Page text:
Bumpy First Days As Banks Grapple With SMB PPP Demand


Call it a bumpy beginning — and that’s a charitable statement.

Friday, banks and other lenders officially opened the gates for applications to the Paycheck Protection Program (PPP) to relieve some of the burden brought on by the coronavirus pandemic.

But as might be expected with any massive undertaking, getting $349 billion in loans to the most vulnerable small- to medium-sized businesses (SMBs) across the U.S. got messy quickly.

The PPP is designed to offer loans backed by the federal government to SMBs with up to 500 employees. Those loans are forgivable if used primarily for payroll over the course of eight weeks.

To begin with, major banks initially were unable to start accepting applications on Friday, the first day of the program.

In one case, Wells Fargo had said on its site that “financial institutions like ours continue to receive program implementation guidance from the SBA [Small Business Administration] and the U.S. Treasury. Unfortunately, as a result, Wells Fargo will not be able to start accepting applications on Friday, April 3rd. When we are able to take applications, you’ll find a link to that application on this page so check back often.”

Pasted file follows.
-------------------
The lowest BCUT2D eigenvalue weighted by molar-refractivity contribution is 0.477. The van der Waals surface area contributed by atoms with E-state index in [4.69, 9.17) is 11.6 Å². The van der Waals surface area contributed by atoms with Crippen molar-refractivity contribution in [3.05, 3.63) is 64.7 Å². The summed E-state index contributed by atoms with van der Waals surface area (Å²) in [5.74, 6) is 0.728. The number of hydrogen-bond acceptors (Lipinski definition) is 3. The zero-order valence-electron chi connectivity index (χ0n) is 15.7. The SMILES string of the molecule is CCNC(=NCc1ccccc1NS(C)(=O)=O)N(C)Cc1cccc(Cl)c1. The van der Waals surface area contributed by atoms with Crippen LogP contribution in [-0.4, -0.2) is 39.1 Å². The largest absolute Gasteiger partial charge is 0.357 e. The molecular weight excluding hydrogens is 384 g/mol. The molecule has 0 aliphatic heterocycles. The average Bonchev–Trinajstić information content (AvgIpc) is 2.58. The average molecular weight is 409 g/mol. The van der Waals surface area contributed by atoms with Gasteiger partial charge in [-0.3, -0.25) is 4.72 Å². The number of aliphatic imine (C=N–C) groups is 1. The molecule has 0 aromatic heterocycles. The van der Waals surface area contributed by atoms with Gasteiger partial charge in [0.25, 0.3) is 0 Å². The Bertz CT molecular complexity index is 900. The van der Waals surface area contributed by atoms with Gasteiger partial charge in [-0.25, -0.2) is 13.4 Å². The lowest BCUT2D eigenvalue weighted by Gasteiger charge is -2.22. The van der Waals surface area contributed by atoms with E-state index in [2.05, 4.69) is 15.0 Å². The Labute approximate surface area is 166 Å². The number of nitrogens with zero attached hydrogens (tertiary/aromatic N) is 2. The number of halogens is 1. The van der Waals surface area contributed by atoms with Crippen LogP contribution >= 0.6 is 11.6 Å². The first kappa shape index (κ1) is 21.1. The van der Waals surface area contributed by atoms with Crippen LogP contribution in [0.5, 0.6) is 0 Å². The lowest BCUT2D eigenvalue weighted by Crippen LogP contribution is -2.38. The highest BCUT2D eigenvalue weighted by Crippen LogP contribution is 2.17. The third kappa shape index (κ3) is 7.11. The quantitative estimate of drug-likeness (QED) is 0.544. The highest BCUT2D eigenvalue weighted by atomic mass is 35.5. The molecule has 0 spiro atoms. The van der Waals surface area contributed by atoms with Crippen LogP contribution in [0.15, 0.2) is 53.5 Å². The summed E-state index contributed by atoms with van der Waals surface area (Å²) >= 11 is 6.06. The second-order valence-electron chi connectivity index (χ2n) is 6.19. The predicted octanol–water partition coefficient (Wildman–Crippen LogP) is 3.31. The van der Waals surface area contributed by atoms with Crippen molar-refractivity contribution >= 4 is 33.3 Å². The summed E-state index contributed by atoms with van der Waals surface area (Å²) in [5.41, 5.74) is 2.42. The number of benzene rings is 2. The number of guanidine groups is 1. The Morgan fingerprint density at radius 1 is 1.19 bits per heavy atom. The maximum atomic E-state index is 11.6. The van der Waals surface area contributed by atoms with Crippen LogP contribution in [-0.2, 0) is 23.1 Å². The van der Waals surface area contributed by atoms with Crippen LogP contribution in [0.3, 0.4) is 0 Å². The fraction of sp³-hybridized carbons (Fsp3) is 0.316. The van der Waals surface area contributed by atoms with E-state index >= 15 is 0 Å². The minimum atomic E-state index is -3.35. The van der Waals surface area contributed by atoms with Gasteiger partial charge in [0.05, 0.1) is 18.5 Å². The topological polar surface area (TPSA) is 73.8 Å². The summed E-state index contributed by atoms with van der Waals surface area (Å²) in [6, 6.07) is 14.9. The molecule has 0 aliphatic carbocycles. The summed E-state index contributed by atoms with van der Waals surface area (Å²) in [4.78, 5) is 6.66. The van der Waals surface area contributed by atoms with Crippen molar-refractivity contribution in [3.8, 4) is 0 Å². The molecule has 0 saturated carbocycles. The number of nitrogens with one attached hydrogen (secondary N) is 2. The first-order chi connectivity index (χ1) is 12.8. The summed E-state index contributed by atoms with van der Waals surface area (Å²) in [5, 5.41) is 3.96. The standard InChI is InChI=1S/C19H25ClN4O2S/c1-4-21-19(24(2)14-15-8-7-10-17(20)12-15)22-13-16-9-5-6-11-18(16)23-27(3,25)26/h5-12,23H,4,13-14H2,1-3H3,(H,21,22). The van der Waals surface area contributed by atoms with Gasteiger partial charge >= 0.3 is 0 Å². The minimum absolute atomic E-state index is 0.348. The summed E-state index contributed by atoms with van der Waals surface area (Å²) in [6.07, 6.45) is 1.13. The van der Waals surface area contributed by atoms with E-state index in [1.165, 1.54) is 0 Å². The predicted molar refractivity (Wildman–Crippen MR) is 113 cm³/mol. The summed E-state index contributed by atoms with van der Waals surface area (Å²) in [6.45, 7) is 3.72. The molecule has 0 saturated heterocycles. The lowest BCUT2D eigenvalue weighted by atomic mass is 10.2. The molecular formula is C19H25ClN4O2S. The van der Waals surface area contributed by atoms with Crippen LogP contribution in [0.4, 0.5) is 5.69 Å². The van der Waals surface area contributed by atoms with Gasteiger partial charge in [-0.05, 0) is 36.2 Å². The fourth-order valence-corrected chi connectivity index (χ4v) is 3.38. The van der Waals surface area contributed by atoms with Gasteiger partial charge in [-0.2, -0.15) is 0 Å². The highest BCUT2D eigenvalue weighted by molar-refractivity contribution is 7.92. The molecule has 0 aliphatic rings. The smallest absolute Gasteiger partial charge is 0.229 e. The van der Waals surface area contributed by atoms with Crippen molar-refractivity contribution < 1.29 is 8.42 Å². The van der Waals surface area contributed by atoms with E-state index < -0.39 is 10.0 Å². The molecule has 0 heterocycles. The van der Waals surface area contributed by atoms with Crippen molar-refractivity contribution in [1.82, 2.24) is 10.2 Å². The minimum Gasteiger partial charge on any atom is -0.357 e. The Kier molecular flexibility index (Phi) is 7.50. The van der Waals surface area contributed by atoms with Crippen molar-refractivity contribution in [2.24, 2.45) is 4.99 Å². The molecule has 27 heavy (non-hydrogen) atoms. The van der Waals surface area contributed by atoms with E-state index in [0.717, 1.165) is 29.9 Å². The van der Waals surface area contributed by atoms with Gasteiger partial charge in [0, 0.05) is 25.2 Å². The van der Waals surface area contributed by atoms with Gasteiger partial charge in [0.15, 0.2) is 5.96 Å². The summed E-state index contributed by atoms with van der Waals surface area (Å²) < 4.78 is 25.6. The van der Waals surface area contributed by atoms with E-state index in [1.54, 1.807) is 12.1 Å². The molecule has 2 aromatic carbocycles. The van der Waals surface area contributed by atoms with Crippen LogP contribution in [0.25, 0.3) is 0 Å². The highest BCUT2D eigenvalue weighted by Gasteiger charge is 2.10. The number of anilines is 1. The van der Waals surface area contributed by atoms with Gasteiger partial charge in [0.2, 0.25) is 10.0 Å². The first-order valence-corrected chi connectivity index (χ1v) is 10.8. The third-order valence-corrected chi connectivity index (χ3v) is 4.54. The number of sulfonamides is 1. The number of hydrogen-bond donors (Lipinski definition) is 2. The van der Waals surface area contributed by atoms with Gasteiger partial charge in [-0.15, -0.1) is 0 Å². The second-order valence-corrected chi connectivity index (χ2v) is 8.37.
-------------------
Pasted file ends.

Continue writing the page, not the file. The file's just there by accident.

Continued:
As PYMNTS checked the site over the weekend, the banking giant said SMBs and independent contractors could apply through the site, providing they had a Wells Fargo Business Checking account as of Feb. 15 of this year and were enrolled in Wells Fargo Business Online Banking.

“Complete this form, and we’ll email you with an update within a few days, and we’ll contact you when you can continue with the application process,” the site said.

Separately, JPMorgan started accepting applications for PPP after reports coming into the end of the week that (as noted in an email from the company) it would not be ready by Friday. And according to that bank’s site, “clients should expect that many businesses will be applying for these loans and the application site may be overloaded.”

JPMorgan went on to say on its site “applicants must submit SBA Form 2483 (Paycheck Protection Program Application Form). Note: While the SBA guidance directs applicants to use this form, it is not clear how lenders will be accepting this form.”

JPMorgan went live in the early afternoon on Friday — when the program was slated to launch at midnight on Friday.

To get a sense of how manual at least some of the processes are, CNN reported Saturday that JPMorgan has had to call each applicant. An unnamed source told CNN that there has been no real streamlined way to get information from applicants to the SBA.

“The biggest struggle so far has been in locking down the SBA on what information we need to send them in order to get a loan number,” said the source, as CNN reported. “And that loan number is the most important thing because that’s what allows us to then fund the customer.”

Prioritization of Loans

Bank of America said late Friday that it had received more than 85,000 applications for more than $22 billion in loans, CNBC reported.